We can't write secure code

David Lacey makes the important point that writing secure software is “not just about cutting secure code or developing better testing tools. We need to get things right much earlier in the development process.” It’s a subject I’ve been harping on about for some time, with many references to excellent resources such as OWASP, and great leaders on the subject such as Mark Curphey.

Over the last few years I’ve heard many solutions proposed to fix the problem of insecure software, ranging from sacking the developers to improving the software development lifecycle so that security requirements are stated from outset and followed through into production and beyond. The evidence is that none of it works. OK, the folk at Microsoft, for example, will say that security is now embedded in their culture, and they’ve certainly generated a nice new stream of revenue for themselves out of all the books, tools and journals on the subject. But they are still releasing security patches with a frequency and schedule that the I wish the rail company I use each day could achieve with their trains. And other vendors are coming up with clangers at an alarming rate. For example, this latest one from leading CMS vendor RedDot. An SQL Injection vulnerability in an enterprise level CMS system – what were they playing at with their quality control?!

So, here’s the thing. We can’t write secure code. It’s true. Can you show me any decent commercial, consumer focused product (that people actually want to use – not just techies who haven’t seen daylight in 12 years and live on a diet of digestive biscuits) that is secure from the off as soon as it’s exposed to the Internet and where 12 months later it hasn’t required a patch of some sort? Systems are simply too complicated with too many lines of code for anyone to expect that they can be released without containing bugs and security holes. That doesn’t mean that we shouldn’t try, it just means that we should take a different approach. That approach, in my opinion, is to take a leaf out of the new edition of the PCI standards and stick a ruddy great application firewall in front of everything. That doesn’t make the code secure, it’s a sticking plaster over a wound. But – to continue the analogy – a plaster stops the bleeding, prevents germs getting in, and while it’s not a cure, it’s good enough.

I’m not knocking OWASP et al. It’s the first resource I recommend developers go to and will remain so. Just that the business expects more functionality, cheaper costs, more complexity, better performance, and a more rapid deployment for its products. Chucking in security with all that lot is like rubbing your belly and patting your head at the same time, while riding a motorbike. So, let’s make it easy on ourselves. Application firewalls!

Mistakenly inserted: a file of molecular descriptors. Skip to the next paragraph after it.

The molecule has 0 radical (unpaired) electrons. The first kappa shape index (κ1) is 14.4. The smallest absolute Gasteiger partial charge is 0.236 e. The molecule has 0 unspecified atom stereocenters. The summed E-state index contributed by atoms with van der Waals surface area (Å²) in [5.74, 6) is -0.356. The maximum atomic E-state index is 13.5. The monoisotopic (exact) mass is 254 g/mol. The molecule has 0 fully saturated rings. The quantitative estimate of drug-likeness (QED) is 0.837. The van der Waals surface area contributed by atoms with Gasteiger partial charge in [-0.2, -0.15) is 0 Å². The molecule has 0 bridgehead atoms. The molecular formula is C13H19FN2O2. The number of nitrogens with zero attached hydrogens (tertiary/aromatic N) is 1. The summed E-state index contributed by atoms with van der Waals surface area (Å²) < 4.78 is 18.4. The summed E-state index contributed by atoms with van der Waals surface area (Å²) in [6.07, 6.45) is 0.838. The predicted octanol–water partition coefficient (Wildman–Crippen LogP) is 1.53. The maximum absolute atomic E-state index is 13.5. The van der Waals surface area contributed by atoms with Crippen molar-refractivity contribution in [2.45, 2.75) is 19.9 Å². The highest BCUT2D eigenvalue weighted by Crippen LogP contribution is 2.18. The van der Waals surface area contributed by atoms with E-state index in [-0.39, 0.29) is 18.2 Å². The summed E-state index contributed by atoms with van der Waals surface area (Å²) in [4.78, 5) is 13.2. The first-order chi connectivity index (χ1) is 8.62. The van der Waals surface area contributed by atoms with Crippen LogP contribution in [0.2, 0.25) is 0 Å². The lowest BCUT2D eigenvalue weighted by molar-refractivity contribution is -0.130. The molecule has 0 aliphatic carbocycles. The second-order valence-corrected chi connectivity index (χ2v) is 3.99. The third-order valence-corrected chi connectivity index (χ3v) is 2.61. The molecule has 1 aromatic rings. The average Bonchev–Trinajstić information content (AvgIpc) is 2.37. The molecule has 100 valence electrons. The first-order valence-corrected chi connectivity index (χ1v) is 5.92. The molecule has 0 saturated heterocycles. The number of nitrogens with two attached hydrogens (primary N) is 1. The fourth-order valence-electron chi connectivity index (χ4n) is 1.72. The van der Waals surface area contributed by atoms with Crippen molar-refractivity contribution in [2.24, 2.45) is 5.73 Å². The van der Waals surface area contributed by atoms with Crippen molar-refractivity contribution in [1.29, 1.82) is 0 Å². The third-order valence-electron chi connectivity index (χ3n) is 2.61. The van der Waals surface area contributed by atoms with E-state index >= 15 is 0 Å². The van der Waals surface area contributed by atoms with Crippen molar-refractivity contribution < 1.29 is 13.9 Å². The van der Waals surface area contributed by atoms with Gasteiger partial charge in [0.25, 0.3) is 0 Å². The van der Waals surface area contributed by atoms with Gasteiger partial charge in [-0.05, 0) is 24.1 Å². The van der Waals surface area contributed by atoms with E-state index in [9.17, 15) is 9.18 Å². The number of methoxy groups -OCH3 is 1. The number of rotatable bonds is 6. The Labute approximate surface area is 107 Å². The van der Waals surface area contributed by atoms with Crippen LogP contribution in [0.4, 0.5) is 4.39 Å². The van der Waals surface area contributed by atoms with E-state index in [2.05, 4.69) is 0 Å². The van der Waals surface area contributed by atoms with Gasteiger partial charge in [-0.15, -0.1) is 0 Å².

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This reminds me of an excellent debate about the information system attributes of scale, complexity and security. The thesis was that you could only ever have two of these attributes at any one time (i.e. you could have scale and complexity, but not have security). Thus if our primary aim is a secure information system then a choice has to be made between scale or complexity. Like most things in life, security is about trade offs :-)
Curphey would blow his stack if he saw his name mentioned in a blog recommending we move to web application firewalls. You are insane. WAFs do not make security easier. You can't use a WAF to fix your encryption, or logging, or access control, or object references. If you need a partial XSS detector, then maybe you should get one. WAFs seem like a solution, but only if you don't really understand the problem. It's like recommending Advil for diabetes. Find a clue at http://www.owasp.org.
Insane? You should meet the rest of my family. OWASP is an excellent resource, if everyone took all the published advice and used it to best effect then web security problems would be a thing of the past. Over the past ten years or so that I've been looking at web product security the only thing that has changed is the severity of the consequences. Despite all the best intentions of OWASP and everyone else putting energy into web application security, I can still find common vulnerabilities in just about every website that I end up looking at. As to my own views, Mr. OWASP, you are preaching to the converted. I don't disagree with anything in your comment however, a new approach is needed. Security at the application layer clearly isn't working.